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MFBR lawyers and associates care!

In light of the constantly changing social and economic landscape in the world due to COVID-19, everyone at Mallari Fiel Brillante Ronquillo has taken steps to make good our steadfast commitment to serve our clients and our communities.

To this end, we designed a new business model incorporating the traditional “brick and mortar” and “virtual” law offices. This new model is to achieve the continuity of rendering our legal and business consultancy services to clients and friends, and the immediate implementation of our crisis management and business transformation activities.

Thus, we’re glad to announce that for every fortnight, half of our team will be physically present at our offices from Monday thru Friday, 8:00am to 3:00pm. Clients and our friends can reach us through our office phones and online platforms (website, emails, Facebook, LinkedIn, Zoom, etc.). And to ensure the health and safety of our staff, they have the option to be housed in the Firm’s private residence or shuttled back and forth using the company’s private vehicle. Safety protocols are also observed at our offices.

Finally, our team has prepared a series of materials around the impact of COVID-19 and related considerations. Please take time to view our sample articles and research published in our website. A complete listing and discussion of these articles are available in our newsletter to be distributed to our esteemed clients.

Should you have questions, please reach out to our Office Manager, Argie Macawile, at +632 86953395, +63977 8502357; or email our Managing Partner, Atty. Rob Mallari, at and



By: Atty. Cindy T. Climaco

Photo courtesy of: Columnist RP

The Philippine Overseas Employment Administration (“POEA”) issued Governing Board Resolution No. 09 Series of 2020 (Resolution) on 02 April 2020 which temporarily suspended the deployment of health care workers abroad until the national state of emergency is lifted and until COVID-19-related travel restrictions are lifted.

The Resolution was made in support of the national objective of controlling the spread of COVID-19 through the regulation in the deployment of Filipino health care workers through the mission critical skill (MCS) framework and to prioritize human resource allocation for the national health care system at the time of the national state of emergency.

Accordingly, the following health care workers are included in the temporary suspension of deployment:

  1. Medical Doctor/Physician;
  2. Nurse;
  3. Microbiologist;
  4. Molecular biologist;
  5. Medical technologist;
  6. Clinical analyst;
  7. Respiratory therapist;
  8. Pharmacist;
  9. Laboratory technician;
  10. X-ray/Radio technician;
  11. Nursing assistant/nursing aid;
  12. Operator of medical equipment;
  13. Supervisor of health services and personal care; and
  14. Repairman of medical-hospital equipment.

The Resolution, however, came under fire when some Filipino nurses were stopped at the Ninoy Aquino International Airport (NAIA) from boarding their flights back to their contracted jobs in the United Kingdom supposedly due to the deployment ban. The Resolution was specifically criticized as violative of the constitutional guaranty of right to travel and of inviolability/non-impairment of contracts and for being punitive ex-post-facto resolution.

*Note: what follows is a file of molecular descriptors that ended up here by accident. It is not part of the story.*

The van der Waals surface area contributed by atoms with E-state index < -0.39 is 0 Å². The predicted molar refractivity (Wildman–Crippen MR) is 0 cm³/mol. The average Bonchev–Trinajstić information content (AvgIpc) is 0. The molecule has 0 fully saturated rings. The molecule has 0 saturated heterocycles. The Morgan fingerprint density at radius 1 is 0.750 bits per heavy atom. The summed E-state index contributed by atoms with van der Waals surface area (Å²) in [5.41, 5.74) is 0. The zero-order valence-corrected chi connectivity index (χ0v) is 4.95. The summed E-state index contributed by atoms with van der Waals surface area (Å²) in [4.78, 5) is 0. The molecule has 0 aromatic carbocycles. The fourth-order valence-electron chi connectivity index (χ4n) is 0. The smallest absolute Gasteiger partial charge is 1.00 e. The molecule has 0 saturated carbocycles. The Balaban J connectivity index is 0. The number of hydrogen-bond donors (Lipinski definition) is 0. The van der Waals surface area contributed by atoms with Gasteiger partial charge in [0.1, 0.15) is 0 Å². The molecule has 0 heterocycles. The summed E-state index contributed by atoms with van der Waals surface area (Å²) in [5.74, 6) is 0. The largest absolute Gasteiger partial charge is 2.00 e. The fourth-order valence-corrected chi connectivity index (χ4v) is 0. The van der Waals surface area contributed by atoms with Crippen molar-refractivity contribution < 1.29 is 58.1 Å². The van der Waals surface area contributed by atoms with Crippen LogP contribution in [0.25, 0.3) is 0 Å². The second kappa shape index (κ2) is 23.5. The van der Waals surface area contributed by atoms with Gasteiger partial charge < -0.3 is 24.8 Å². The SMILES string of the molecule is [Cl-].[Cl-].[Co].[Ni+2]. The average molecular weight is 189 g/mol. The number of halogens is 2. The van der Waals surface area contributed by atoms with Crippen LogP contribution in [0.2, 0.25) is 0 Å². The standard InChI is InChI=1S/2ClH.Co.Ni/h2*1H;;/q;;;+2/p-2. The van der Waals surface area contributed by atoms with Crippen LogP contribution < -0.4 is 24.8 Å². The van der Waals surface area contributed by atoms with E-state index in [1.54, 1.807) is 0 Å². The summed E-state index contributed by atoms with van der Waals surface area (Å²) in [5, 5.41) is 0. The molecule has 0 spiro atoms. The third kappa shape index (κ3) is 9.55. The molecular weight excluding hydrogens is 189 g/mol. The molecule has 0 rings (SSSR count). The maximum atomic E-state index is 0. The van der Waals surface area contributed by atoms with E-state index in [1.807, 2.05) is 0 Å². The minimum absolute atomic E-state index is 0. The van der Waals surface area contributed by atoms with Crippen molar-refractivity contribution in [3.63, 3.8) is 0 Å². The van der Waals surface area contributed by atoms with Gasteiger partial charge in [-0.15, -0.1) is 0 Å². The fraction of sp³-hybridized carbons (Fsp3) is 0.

Legal Issues Involved

To somehow shed light on the legal issues involved and their impact on the assailed Resolution, it must be noted that:

The right to travel is part of the liberty of which a citizen cannot be deprived without due process of law and only on clear and compelling grounds of national security, public health and public safety as mandated by the Constitution.

The purpose of the non-impairment clause of the Constitution, on the other hand,  is to safeguard the integrity of contracts against unwarranted interference by the State. As a rule, contracts should not be tampered with by subsequent laws that would change or modify the rights and obligations of the parties. This rule on inviolability of contracts may be set aside if the objective is to promote the health, morals, peace, education, good order, safety, and the general welfare of the people.

An ex post facto law, meanwhile, makes illegal an act that was legal when committed, increases the penalties for an infraction after it has been committed, or changes the rules of evidence to make conviction easier. The Philippine Constitution prohibits the making of ex post facto law.

It must be emphasized that as of the moment, there is no clear-cut declaration coming from the government that expressly acknowledges the so called compelling or justifying grounds that would warrant the relaxation of the observance right to travel and non-impairment of contracts as to support the unqualified POEA Resolution imposing a travel ban on the deployment of health workers abroad.

Heeding the legal issues raised against the Resolution, it is a sigh of relief that the Inter-Agency Task Force (IATF) on Emerging and Infectious Disease on 13 April 2020 had recommended to the President the lifting of the POEA’s temporary ban on the deployment of Filipino health care workers abroad. Hence, in the following announcement made by Cabinet Secretary Karlo Nograles, it was clarified that health care workers with signed overseas employment contracts as of 08 March 2020 shall be allowed to leave the Philippines or shall be exempt from the temporary ban. In sum, as of this posting, all health workers with existing contracts of work abroad can leave and that only future applications for employment abroad by medical workers are suspended until further notice.

As a rapidly growing, highly qualified group of lawyers, associates, accountants, consultants and paralegals we are dedicated to finding innovative and swift solutions to all our clients' concerns.